Ludum Dare 20
Ludum Dare 19
About mitch (twitter: @iammitch)
Once again, I shall partake in the upcoming Ludum Dare (And hopefully finish this time.. :))
I’ve spent what time I’ve had over the weekend working on a somewhat random game, while getting used to programming with SFML in C++ (Somewhat similar to C#, but slightly different). This is what I’ve gotten up to so far:
I’m liking the idea that I generated from this theme ( Collect Radiation, Power Buildings using Radiation, Protect Buildings from Radiation ), and will most likely finish this up during the week.
- Loading Resources
- Handling Input
- Scene Management
- Sounds (Fairly straight forward though)
- Displaying Text (Also straight forward)
Totally looking forward to this one!
Might be changing things this time around, we’ll see
Language: C++ or Lua (Maybe Both, Depends)
Libraries: SFML2 if C++, or LÖVE if Lua
Good luck to everyone!
I’m going to make a decent attempt at this, I have this idea I’ve been “tinkering” with for a while now, and would like to actually finish it (For once :D).
Most of my updates will be posted on my blog, but I’ll post weekly snapshots over here as well.
As it currently stands, I’m currently playing around with the concept of an editor where players can (eventually) drag and drop components onto units.
The next step is to allow new components to be placed onto “mount points” that units have.
And finally, some (programmer) eye candy
(It’s some concepts that I’ve got for a set that will focus primarily on allowing customisation by attaching attachments onto other parts, and so on (An attachment on an attachment, on an attachment?))
Other than a slight “distraction” for a few hours that weekend, I should be able to participate in this Ludum Dare!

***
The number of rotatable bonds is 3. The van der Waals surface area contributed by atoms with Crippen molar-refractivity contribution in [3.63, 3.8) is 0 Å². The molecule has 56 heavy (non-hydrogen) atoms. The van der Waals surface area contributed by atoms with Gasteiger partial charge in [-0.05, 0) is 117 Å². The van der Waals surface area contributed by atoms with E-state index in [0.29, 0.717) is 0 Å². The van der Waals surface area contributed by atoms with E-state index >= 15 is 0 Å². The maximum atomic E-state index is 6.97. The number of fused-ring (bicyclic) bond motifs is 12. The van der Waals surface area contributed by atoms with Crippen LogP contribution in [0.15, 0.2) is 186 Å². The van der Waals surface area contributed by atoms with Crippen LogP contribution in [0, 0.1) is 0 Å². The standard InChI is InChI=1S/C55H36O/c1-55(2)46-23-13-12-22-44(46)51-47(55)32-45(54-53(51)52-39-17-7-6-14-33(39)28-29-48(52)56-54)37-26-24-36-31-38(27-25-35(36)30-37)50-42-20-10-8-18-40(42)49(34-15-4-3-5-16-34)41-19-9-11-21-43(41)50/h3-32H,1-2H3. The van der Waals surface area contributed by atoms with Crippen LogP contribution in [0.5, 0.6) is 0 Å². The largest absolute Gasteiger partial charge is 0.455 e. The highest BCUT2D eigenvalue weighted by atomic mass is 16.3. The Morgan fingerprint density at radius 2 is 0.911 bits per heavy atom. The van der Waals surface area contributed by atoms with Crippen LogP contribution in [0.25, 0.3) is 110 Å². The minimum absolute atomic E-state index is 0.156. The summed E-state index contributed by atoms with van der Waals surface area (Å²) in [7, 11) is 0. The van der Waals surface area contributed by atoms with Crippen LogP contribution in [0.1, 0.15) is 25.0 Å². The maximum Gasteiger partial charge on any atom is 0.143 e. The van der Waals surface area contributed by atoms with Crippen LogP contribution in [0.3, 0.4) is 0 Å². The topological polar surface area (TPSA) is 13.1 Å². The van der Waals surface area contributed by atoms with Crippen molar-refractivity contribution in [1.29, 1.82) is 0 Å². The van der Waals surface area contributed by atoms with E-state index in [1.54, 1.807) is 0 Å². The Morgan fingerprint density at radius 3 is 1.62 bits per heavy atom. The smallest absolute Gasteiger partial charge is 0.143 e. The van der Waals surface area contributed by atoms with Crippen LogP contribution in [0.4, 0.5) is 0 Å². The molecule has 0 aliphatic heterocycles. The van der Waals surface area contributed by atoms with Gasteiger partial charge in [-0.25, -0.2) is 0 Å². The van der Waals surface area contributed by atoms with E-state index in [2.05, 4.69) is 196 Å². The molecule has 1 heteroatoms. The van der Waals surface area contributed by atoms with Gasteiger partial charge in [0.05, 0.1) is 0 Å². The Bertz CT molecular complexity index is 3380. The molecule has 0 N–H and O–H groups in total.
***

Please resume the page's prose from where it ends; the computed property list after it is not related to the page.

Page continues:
I’ll be using a slightly different setup this time around:
Libraries: SFML2 & Box2D
Base Code: None (At the moment ;))
Now to make room for the timelapse
Good luck everyone!
From what I have gathered from it, not having a massive framework to use helped me get what I wanted done more quickly, as I wasn’t spending time trying to get the code to work with the framework. Also, not using a framework meant that I’d often just write something that was basic and worked (GUI Especially) or use existing code without writing a class for it, instead of going overboard.
This time around, I think I’ve gone for a more modular approach to the code. Which made me reuse the core much more than what I did in the last submission (The player and enemies use the same movement logic, except that the input for the player is controlled by actual keys). This made it somewhat easy to fix any issues that arose, as all I would have to do is change one file instead of multiple files.
What Didn’t Work
The only downside to not using a framework was that if I needed anything, I’d have to spend time implementing it. I think the solution here is to find a point at which the framework doesn’t impede code development, while at the same time providing useful tools that can be reused through each project.
Too Big of Idea
While the core idea for this game was quite simple, I (once again) decided to go slightly overboard with the ideas that went on top of it, which resulted in majority of the features not getting implemented, or quickly tacked onto the game to make it playable.
Basically: Next time, keep it even more simpler
What Could Be Improved
Cross Platform Development
Once again, I chose to use C#, which effectively limits playing to people who have a Windows machine. A better alternative would be to use Java or Flash so that people from multiple platforms can play the game. This is something that I will look into before the next LD.
But once again, I had fun working on this game! Bring on LD #21!
The full timelapse of me building Isolation can be found here:
You can check out the game here:
I’ll upload my notes later on today, and also write up a post mortem.